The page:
A few weeks ago, the government dropped it’s latest bombshell yet in the form of Statutory Instrument 127 of 2021. The government says the instrument was crafted to punish those abusing the auction system but it goes beyond that. The law effectively forces businesses to use the official rate in all their dealings and ordered them to stop offering USD discounts. In the early days we noticed that informal businesses just shrugged and ignored the law while formal businesses complied. So decided to go around to see how certain businesses were doing.
We noticed that for the most part things haven’t changed. Informal businesses continue to refuse RTGS and only take Zimbabwean dollar notes at the black market rate of $120 ZWL per 1 USD. Their USD prices for this reason tend to be much lower than those of the big supermarkets. At Mbare Musika for example, peanut butter was selling for $2 for three 375ml bottles. In comparison in shops like OK, the price is almost US$2 for one 375ml bottle. The same applies to all products:
- Bally House 2l drink sells for US$1.50 in tuckshops but US$2.85 in OK thanks to the official rate
- Jade soap sells for US$0.50 in tuckshops but $US1 in supermarkets
- Cooking oil is going for US$3.20 in tuckshops versus US$4.50
- Sugar sells for $US1.80 in tuckshops against US$2.70 in big supermarkets
I could go on but you get the gist of it all. Thanks to being forced to both accept ZWL and use the official USD rate, the bigger supermarkets have no choice but to charge higher ZWL prices. Most arrive at the ZWL price by using the black market rate which is the rate at which they get foreign currency. They then put a premium in anticipation that the rate will go up and make most of their sales in ZWL. When no one is looking they then buy foreign currency at the black market using their ZWL.
What we observed
Big supermarkets have seen a massive drop in foot traffic. People just come in and do the maths using the rates obtaining at the black market. Unfortunately because they now have to go through the middlemen who gives them rates of say 120 ZWL instead of the 125 ZWL shops were offering via discounts, supermarket prices seem higher even when using black market rates. All the till operators we spoke to confirmed a massive drop in shoppers. A number of them were even fearful that they would be purged as supermarkets try to control costs.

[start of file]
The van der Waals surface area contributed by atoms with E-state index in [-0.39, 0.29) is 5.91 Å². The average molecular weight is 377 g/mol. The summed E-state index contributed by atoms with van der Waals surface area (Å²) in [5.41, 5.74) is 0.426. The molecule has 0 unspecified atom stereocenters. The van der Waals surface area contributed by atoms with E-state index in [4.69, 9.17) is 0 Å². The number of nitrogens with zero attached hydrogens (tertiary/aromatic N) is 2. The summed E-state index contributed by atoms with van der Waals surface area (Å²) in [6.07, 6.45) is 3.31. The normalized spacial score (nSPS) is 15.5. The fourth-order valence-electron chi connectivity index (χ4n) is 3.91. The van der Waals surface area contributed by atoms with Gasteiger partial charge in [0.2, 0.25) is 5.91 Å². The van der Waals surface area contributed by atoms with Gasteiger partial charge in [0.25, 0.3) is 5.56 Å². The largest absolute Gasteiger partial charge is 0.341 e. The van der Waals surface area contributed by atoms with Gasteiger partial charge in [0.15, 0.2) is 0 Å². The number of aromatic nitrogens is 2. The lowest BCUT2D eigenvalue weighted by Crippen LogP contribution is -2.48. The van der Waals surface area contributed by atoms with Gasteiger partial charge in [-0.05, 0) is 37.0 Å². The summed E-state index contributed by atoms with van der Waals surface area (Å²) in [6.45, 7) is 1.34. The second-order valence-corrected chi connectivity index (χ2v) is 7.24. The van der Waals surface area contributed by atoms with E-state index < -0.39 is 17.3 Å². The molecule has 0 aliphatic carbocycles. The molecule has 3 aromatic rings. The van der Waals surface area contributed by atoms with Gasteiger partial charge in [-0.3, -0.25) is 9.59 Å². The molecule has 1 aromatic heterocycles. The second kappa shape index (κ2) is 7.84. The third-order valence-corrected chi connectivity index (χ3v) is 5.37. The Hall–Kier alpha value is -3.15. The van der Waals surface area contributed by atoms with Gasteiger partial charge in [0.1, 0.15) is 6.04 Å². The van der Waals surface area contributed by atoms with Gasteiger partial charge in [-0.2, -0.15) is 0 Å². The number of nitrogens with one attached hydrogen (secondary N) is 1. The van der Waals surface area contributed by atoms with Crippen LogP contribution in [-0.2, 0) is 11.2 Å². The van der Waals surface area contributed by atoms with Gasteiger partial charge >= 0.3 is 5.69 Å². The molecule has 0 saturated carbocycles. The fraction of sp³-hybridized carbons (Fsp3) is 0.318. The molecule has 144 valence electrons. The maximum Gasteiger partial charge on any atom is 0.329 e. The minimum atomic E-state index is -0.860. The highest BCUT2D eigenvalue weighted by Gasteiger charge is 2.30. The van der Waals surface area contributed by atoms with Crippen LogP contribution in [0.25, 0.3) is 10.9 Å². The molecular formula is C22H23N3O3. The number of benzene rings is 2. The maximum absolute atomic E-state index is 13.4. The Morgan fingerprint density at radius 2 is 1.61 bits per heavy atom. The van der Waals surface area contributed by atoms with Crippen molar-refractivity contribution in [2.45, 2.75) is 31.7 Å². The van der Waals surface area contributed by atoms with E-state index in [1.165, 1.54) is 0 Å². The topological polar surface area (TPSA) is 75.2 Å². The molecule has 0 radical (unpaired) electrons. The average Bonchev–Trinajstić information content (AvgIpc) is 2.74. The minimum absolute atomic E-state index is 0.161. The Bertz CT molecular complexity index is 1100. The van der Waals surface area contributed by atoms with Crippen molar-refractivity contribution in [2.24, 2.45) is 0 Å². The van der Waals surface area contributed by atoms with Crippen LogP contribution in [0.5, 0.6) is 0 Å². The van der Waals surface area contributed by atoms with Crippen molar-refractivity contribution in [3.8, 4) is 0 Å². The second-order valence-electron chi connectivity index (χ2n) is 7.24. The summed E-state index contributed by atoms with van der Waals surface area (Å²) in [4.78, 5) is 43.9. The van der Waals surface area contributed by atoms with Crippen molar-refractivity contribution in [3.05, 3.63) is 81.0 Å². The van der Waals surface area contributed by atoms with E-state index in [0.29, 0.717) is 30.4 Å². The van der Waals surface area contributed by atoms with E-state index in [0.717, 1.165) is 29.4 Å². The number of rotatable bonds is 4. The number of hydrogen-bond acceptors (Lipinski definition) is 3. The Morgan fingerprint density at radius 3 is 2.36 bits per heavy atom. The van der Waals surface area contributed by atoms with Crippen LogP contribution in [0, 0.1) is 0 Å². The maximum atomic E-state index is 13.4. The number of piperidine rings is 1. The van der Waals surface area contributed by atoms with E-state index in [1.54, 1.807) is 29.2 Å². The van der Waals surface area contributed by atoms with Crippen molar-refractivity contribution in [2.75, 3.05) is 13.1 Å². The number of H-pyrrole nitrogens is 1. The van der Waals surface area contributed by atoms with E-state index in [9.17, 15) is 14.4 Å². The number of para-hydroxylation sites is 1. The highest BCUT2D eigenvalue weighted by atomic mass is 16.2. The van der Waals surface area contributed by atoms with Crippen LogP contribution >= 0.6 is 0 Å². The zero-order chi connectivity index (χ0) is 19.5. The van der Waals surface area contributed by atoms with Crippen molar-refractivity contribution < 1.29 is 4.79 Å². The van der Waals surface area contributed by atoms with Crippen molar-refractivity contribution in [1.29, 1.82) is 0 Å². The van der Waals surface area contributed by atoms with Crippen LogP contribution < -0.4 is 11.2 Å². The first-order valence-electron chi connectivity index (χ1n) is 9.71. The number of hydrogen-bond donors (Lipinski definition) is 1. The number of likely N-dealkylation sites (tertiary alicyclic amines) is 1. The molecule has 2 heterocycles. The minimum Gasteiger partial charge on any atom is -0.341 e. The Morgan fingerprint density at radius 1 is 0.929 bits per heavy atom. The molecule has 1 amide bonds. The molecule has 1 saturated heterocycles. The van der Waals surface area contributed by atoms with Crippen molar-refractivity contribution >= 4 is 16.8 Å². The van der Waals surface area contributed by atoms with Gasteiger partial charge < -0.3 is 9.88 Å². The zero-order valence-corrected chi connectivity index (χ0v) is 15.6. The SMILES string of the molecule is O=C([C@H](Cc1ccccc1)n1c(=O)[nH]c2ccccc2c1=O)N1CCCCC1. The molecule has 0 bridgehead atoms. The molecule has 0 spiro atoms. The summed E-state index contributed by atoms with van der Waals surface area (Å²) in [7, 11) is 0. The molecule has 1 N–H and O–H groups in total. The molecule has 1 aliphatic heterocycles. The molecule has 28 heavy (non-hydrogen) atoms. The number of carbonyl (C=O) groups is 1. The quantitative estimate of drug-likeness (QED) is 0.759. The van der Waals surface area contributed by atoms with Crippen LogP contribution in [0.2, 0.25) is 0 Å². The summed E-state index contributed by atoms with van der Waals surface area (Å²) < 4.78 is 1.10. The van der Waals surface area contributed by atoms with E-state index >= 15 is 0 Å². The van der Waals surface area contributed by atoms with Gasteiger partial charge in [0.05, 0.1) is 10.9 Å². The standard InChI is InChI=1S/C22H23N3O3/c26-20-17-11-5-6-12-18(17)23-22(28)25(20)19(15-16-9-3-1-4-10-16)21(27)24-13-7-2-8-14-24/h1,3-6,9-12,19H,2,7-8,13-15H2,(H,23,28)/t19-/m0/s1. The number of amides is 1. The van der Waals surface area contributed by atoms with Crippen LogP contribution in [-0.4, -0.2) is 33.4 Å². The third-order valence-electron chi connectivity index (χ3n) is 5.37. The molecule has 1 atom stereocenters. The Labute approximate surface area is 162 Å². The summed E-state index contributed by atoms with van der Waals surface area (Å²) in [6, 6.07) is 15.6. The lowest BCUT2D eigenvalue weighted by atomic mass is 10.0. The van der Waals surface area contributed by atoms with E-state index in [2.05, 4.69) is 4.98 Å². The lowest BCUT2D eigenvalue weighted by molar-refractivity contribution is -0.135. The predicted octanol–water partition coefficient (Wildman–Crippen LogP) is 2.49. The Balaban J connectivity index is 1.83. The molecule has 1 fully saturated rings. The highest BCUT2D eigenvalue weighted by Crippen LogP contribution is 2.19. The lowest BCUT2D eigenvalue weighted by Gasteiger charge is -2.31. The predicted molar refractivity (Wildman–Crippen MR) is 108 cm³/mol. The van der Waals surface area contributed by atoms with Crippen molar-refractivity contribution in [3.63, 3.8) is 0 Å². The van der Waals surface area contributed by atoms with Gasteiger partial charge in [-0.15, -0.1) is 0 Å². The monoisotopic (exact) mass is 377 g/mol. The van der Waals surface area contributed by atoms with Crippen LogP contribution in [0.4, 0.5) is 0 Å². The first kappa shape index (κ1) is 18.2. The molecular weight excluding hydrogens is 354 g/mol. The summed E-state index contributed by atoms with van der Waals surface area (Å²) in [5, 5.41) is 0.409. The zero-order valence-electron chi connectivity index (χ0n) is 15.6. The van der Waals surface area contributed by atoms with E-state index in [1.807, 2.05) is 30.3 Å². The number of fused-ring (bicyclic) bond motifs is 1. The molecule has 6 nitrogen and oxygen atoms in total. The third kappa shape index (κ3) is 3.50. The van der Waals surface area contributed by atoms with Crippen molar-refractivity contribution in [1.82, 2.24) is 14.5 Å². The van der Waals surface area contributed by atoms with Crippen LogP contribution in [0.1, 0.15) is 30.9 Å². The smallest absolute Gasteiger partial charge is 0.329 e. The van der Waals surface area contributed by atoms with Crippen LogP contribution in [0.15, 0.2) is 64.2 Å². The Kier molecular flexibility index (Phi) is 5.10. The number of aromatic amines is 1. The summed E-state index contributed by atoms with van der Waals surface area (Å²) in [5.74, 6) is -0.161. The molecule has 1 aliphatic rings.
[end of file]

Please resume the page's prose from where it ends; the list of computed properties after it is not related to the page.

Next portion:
A number of big supermarkets such as Gain have reverted back to the discount model. The people we talked to there said they had no choice. One of the Gain outlet we talked to is surrounded by tuckshops. The staff said they were barely recording any sales after complying with the rule. It was either defiance or shutting down. The tuckshops were so brazen sometimes when they ran out of stock they simply came to the Gain outlet swiped for the goods and handed them to a USD paying customer right in front of them. They were now using the Gain shop as their little warehouse.
Indeed a number of medium sized shops, even the formal ones, seem to have reintroduced the discounts. I asked some of the people there if they were not afraid of the steep fines promised by the RBZ. They said they were calling the government’s bluff. One manager made an interesting observation:
The government doesn’t seem to realise that these are our lives. If my shop fails my life is over. I have a parents, so does my wife. We have children who need to go to school. If I follow these rules who will take care of them? The government? They cannot even take care of our roads, hospitals and cannot even keep the lights on[probably referring to ZESA loadshedding].
They have been banned everything. Kombis- I had two kombis now that income is gone. They have been banning vending and chasing vendors,. They have banned mushika shika. They have banned importing ex-Japs. Banned mabhero (second hand clothes imports). It’s just ban ban ban ban for them but for me it’s my life.
I just have to take my chances. The police have their hands full the last thing on their minds is my little shop. They are busy enforcing all those other bans and chasing kombis they have very little for me. Besides I am friends with most of them. Even when new guys come I just sort them. I am more afraid of hunger than the police or toothless RBZ.A rant from one of the shop owners we spoke to
Other shop owners took exception at the fact that it seemed like government-linked entities were getting a pass. They pointed at Chicken Slice, Chicken Inn and similar joints who publicly continued to offer USD discounts. They were also not happy that they cannot find ZWL fuel anywhere even though fuel companies are beneficiaries of the auction. Where does all that fuel go? They probably sell it in USD too quipped others. I will stop demanding USD when Zuva stops one tuckshop owner shouted.
Big supermarkets will continue to suffer
Big supermarkets have targets on their backs and cannot violate the law. The government will simply make an example of them. The smaller outlets can probably get away with their usual practice. These are shops that have been refusing legal tender for years and this is just another law for them to ignore. Big supermarkets will continue to suffer and the staff there might even lose their jobs.
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